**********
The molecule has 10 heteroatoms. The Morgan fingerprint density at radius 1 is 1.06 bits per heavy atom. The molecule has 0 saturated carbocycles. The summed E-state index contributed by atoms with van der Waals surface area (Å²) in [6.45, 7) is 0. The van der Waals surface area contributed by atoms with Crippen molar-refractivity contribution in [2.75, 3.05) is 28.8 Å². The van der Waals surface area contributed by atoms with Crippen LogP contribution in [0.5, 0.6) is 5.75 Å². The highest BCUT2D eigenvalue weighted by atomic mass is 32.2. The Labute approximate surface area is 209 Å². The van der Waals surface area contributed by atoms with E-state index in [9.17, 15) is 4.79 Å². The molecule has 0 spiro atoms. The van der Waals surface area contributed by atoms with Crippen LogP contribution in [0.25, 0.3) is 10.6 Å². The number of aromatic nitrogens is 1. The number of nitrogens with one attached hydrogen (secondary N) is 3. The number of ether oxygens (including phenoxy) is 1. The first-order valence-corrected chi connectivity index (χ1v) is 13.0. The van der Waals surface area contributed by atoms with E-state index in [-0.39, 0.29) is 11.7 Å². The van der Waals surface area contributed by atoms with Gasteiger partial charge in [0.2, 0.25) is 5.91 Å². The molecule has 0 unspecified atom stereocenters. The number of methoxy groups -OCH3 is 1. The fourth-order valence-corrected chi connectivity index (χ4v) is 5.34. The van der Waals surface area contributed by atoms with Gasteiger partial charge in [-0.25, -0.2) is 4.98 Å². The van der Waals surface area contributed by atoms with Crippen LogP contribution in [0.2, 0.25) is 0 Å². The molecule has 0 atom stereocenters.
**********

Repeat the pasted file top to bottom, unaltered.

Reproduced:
The molecule has 10 heteroatoms. The Morgan fingerprint density at radius 1 is 1.06 bits per heavy atom. The molecule has 0 saturated carbocycles. The summed E-state index contributed by atoms with van der Waals surface area (Å²) in [6.45, 7) is 0. The van der Waals surface area contributed by atoms with Crippen molar-refractivity contribution in [2.75, 3.05) is 28.8 Å². The van der Waals surface area contributed by atoms with Crippen LogP contribution in [0.5, 0.6) is 5.75 Å². The highest BCUT2D eigenvalue weighted by atomic mass is 32.2. The Labute approximate surface area is 209 Å². The van der Waals surface area contributed by atoms with E-state index in [9.17, 15) is 4.79 Å². The molecule has 0 spiro atoms. The van der Waals surface area contributed by atoms with Crippen LogP contribution in [0.25, 0.3) is 10.6 Å². The number of aromatic nitrogens is 1. The number of nitrogens with one attached hydrogen (secondary N) is 3. The number of ether oxygens (including phenoxy) is 1. The first-order valence-corrected chi connectivity index (χ1v) is 13.0. The van der Waals surface area contributed by atoms with E-state index in [-0.39, 0.29) is 11.7 Å². The van der Waals surface area contributed by atoms with Gasteiger partial charge in [0.2, 0.25) is 5.91 Å². The molecule has 0 unspecified atom stereocenters. The number of methoxy groups -OCH3 is 1. The fourth-order valence-corrected chi connectivity index (χ4v) is 5.34. The van der Waals surface area contributed by atoms with Gasteiger partial charge in [-0.25, -0.2) is 4.98 Å². The van der Waals surface area contributed by atoms with Crippen LogP contribution in [0.2, 0.25) is 0 Å². The molecule has 0 atom stereocenters.